A few days ago I had the opportunity to travel and spend a few days in Hong Kong going with my husband to an event organised by his partners. It was the first time I had set foot in this intense city and I realised that it offers you plenty of surprises and contrasts. Some interesting curiosities about it:
- The name Hong Kong is believed to originate from an imprecise pronunciation of 香港 (which in Cantonese: hēung góng) meaning “Fragant or incense harbour”.
- Hong Kong consists of the island of Hong Kong itself, Kowloon, the New Territories, and another set of small islands covering a total of 1,092 square kilometres.
- The official languages of Hong Kong are Cantonese and English.
- Hong Kong has more Rolls Royce per person than any other city in the world.
- It is also one of the most densely populated cities in the world.
- Hong Kong is the city with the most skyscrapers (buildings with more than 14 floors) in the world; twice the size of New York City.
- And many architects take Feng Shui into account in their design and construction. Moreover, it is very surprising to see that all scaffolding, whatever the height of the buildings, is bamboo only.
But my intention is not to tell you about this wonderful city, but about the ideas that the event I attended gave me. Seeing how events are organized in other countries and other contexts (remember that my husband is a lawyer) can be a great source of inspiration for our fantastic WordCamps (and yes, I’m thinking about the next WordCamp Barcelona).
One of the issues that personally gets on my nerves at events and congresses is the issue of participants’ badges. I’m sure you’ve all attended to events and had the following or similar experiences:
- the badge is hung with a ribbon too long and it remains at the height of the belly,
- the badge is hung and turns around without you being able to read the name of your interlocutor,
- the badge is hung but people cover it with their hands and the food saucer,
- the badge goes with a safety pin but you don’t want to pierce your favourite garment,
- the badge goes with a safety pin but you’re wearing a piece of plain clothes and you have no way to hang it, or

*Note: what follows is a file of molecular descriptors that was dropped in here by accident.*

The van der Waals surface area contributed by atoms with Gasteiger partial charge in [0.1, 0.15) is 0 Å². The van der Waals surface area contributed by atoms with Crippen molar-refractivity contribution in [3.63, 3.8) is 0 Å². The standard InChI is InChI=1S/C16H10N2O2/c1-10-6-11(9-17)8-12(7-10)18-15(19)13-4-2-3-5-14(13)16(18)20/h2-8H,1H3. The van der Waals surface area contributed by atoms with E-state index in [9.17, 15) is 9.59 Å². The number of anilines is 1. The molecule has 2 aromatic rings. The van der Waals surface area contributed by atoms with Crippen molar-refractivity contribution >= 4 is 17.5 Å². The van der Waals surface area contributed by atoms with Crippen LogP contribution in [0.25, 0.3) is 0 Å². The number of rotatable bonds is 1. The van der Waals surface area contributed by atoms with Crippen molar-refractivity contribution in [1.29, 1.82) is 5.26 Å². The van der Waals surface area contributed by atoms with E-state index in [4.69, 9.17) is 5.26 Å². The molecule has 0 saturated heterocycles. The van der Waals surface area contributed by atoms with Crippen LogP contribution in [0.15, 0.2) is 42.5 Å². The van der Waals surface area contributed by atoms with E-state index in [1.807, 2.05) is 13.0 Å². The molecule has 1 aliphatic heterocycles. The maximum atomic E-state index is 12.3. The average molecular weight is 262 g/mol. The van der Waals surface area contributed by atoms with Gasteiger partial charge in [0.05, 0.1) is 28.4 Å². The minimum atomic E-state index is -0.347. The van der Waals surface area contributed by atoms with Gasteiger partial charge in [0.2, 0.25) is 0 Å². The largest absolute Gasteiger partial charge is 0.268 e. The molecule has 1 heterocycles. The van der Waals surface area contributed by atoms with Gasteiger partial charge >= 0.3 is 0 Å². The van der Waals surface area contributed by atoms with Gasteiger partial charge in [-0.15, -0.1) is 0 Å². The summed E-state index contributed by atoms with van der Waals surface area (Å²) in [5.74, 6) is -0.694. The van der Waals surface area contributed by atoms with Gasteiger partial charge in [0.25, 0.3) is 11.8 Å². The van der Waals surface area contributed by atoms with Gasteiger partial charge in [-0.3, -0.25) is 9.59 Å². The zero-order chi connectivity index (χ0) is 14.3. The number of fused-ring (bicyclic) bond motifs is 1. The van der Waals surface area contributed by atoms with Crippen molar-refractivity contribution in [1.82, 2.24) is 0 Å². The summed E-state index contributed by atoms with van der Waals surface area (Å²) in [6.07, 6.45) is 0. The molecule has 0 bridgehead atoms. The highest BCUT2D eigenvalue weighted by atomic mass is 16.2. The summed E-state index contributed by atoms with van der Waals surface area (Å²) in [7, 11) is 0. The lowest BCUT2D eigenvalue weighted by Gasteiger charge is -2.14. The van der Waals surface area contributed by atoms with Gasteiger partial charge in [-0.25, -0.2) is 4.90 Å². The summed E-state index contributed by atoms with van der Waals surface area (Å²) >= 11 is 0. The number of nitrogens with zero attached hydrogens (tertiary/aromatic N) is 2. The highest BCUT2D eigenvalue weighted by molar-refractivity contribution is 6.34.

- the name on the badge has the name of the person so small that it is impossible to distinguish it at a certain distance.
Well, in Hong Kong they gave us all a very simple badge with the first name clearly visible and held up with magnets, similar to the one shown in the following picture.
I thought it was a good solution if you consider that the most important thing about a badge is that you can easily identify your interlocutor without looking like a myopic or rude person trying to read what it says on it. There are those who believe that badges should also serve to carry the schedule of all the talks of the conference, but I’d rather this information to be much more visible on large screens on the conference itself.
If you are one of those who prefer to work with your computer rather than socialize with a lot of people who are not your close friends, surely, participating in congresses is an effort for you. That is why in this context you are grateful for activities that make it easier to feel part of the party.
Thinking in the context of a WordCamp, the aim should not only be to listen to talks or round tables. You are supposed to meet and chat with other professionals like yourself and hopefully make some professional contact. How is it achieved? I think that, given the profile of many attendees it can be a challenge, but any action or activity that is done with the aim of relaxing the environment and promoting communication with others is more than welcome.